That’s a loaded phrase, for sure, but to be honest, it’s not out of line with the reputation theater has had for a lot of people for a long time. But if that’s still where your head’s at, then you haven’t really been paying attention. At least since “Rent” hit Broadway in 1996, theater has rejoined the cultural mainstream. Need proof? How about hit movie adaptations of musicals like “Chicago” and “Hairspray.” The ongoing mega-popularity of experiences that mix theater with music, dance, and even circus, like Blue Man Group and Cirque de Soleil. And how about one of the most popular cultural experiences of recent history: High School Musical. Tonight when the sequel premieres, tweens, teens, and even older folks (like me!) will be enmeshed in the world of theater. Sure, it’s theater on TV but, hey, it’s still theater. And there’s no way to construe the audience HSM II will draw as high-minded elites.
I could mention the burgeoning hip-hop theater culture that is emerging or the gripping new plays like “Topdog/Underdog” that are starting to be appreciated not just on the fringes but in the mainstream. But Le Synge Bleu has already touched on that. What I’ll point out is that theater will always be an essential and ever-renewing cornerstone of popular culture because it is at the theater that people get the first taste of performance. Whether it’s a part of the kindergarten assembly or a skit done for the aunts and uncles at Thanksgiving, people who have a hunger for acting out usually hit the stage first. So even when people grow up to be movie and TV stars, they look back fondly on their days in theater, sometimes heading back for a stint in a high-profile role (Past: Denzel Washington, Nicole Kidman, etc.; Future: Claire Danes). Sometimes putting loving or satirical nods to theater in their work (ex.: the recent Shrek the Third movie). And, as David Leong's ground-breaking training program that works with lawyers and doctors at VCU shows, theatrical skills can be vital or at least helpful in many other walks of life beyond stage or screen.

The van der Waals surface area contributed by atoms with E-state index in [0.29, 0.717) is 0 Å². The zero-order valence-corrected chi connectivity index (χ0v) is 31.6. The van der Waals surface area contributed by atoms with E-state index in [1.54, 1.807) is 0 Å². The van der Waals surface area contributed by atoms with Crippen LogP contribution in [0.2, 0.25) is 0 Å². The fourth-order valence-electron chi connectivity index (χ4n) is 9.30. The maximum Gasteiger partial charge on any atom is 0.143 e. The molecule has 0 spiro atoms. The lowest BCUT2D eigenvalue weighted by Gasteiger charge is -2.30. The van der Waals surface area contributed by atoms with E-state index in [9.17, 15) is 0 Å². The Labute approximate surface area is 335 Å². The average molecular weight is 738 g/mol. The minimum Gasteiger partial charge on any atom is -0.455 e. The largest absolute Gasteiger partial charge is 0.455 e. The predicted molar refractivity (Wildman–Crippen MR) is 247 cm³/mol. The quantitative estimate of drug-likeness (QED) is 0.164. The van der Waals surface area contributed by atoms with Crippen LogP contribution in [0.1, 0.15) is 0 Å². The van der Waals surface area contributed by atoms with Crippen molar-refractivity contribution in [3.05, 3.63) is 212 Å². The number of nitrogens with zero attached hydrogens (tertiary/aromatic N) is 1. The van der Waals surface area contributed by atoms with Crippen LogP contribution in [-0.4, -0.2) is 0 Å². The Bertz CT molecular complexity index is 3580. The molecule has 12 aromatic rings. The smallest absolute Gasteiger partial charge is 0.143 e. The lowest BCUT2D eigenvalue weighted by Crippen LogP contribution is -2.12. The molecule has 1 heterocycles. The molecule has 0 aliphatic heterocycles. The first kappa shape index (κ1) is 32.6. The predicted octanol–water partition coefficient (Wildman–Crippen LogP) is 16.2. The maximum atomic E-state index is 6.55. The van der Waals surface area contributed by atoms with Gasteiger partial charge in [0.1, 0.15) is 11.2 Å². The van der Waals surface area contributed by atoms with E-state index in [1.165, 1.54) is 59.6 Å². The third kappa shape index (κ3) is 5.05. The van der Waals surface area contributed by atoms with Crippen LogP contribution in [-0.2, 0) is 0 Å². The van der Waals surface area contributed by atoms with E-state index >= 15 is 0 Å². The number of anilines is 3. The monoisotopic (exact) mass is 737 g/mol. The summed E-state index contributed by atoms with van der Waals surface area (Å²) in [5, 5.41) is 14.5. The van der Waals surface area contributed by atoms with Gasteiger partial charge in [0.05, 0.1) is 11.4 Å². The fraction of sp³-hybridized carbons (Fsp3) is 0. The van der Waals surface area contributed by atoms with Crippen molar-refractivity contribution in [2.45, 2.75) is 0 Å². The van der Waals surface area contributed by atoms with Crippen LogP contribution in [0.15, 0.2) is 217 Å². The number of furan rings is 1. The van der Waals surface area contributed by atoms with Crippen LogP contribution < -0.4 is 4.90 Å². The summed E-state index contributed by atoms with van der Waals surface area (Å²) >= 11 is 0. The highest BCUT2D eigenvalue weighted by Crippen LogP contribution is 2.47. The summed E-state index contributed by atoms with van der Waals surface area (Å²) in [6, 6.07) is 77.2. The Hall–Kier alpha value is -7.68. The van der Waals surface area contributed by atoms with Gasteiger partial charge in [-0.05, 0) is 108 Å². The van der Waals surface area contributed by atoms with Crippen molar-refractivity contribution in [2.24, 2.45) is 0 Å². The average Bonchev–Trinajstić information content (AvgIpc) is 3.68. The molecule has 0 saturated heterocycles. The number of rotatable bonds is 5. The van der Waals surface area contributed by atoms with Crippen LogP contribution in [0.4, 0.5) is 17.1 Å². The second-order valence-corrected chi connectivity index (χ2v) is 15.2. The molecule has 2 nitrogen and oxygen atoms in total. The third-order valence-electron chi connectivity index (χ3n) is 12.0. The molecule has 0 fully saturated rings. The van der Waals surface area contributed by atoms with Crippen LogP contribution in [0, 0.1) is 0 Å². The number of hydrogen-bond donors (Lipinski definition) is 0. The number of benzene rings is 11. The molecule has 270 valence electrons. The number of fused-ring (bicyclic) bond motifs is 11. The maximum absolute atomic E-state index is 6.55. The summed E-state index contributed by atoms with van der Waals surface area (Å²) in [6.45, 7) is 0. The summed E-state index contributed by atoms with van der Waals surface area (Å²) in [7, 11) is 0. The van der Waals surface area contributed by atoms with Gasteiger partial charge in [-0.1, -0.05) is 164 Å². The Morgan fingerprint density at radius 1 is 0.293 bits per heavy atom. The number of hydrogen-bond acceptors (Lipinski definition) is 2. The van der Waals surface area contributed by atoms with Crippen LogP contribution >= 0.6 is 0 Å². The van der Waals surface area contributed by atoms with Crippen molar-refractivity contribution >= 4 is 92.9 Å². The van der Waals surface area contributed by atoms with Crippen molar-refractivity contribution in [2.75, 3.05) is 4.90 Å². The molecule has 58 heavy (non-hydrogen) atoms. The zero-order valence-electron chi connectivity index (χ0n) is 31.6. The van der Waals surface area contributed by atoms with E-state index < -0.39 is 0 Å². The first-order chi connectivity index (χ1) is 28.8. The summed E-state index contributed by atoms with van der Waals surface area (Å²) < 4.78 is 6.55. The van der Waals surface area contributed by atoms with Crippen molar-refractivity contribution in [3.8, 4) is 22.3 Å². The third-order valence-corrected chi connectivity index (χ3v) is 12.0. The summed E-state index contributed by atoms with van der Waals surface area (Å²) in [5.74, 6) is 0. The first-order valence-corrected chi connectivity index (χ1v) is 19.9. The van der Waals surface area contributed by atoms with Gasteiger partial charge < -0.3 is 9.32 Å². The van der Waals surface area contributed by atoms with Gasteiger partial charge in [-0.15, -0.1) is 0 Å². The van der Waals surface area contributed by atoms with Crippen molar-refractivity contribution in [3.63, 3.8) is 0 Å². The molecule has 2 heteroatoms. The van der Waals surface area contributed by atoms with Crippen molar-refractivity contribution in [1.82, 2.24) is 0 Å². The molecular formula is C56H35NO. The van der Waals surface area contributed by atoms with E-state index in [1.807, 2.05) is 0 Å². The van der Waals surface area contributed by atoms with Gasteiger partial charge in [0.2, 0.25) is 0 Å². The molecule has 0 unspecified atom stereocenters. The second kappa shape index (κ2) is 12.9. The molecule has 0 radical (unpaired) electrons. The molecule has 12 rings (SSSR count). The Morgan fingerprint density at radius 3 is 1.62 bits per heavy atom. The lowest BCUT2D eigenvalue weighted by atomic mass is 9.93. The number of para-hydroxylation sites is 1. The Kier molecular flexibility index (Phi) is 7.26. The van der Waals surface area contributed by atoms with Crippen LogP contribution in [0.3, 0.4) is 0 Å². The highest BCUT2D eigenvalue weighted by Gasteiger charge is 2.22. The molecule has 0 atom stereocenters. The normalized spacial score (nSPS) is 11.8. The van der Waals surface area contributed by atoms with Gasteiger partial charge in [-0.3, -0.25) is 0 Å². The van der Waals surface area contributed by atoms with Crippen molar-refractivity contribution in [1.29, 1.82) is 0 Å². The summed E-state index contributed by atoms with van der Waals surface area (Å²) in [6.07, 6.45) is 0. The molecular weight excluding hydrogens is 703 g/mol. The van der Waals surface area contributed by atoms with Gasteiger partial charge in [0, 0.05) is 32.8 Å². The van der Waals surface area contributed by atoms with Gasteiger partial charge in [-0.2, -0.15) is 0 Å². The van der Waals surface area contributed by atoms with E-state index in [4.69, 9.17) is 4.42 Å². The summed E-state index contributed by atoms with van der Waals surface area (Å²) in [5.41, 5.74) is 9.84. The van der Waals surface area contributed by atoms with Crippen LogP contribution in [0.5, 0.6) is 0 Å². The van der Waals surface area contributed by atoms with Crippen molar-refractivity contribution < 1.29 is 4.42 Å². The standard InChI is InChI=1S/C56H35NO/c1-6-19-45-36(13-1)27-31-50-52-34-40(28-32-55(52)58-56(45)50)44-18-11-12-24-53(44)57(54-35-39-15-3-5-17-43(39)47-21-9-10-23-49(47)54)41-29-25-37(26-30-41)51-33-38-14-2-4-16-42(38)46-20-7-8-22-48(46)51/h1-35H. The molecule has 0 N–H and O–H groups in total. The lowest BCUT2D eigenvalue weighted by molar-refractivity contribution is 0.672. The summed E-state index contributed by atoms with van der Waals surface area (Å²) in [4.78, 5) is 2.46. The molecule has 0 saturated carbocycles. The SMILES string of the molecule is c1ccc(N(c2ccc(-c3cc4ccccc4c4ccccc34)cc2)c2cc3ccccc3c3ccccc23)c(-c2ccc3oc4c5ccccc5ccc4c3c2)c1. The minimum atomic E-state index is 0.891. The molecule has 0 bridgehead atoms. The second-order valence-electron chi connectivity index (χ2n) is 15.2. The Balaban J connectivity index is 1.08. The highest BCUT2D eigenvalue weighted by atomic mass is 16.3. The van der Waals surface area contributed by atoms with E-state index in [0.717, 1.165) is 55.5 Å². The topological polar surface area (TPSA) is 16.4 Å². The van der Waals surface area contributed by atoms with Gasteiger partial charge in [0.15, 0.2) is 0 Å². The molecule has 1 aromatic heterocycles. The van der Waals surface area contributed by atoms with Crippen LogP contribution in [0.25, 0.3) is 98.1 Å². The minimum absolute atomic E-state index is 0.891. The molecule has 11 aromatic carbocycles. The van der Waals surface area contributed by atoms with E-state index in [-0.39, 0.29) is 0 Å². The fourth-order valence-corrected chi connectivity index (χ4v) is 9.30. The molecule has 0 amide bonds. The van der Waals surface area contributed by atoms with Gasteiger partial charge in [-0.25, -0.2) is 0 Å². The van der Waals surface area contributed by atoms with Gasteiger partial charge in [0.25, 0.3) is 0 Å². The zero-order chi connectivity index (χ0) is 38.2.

I think theater could do more to gain traction with the culture at large but, all things told, I think it’s doing pretty well. Still, Tony, you ask the question, “What can I do?” which I’ll take as an honest request for suggestions. Next post, I’ll try to address it.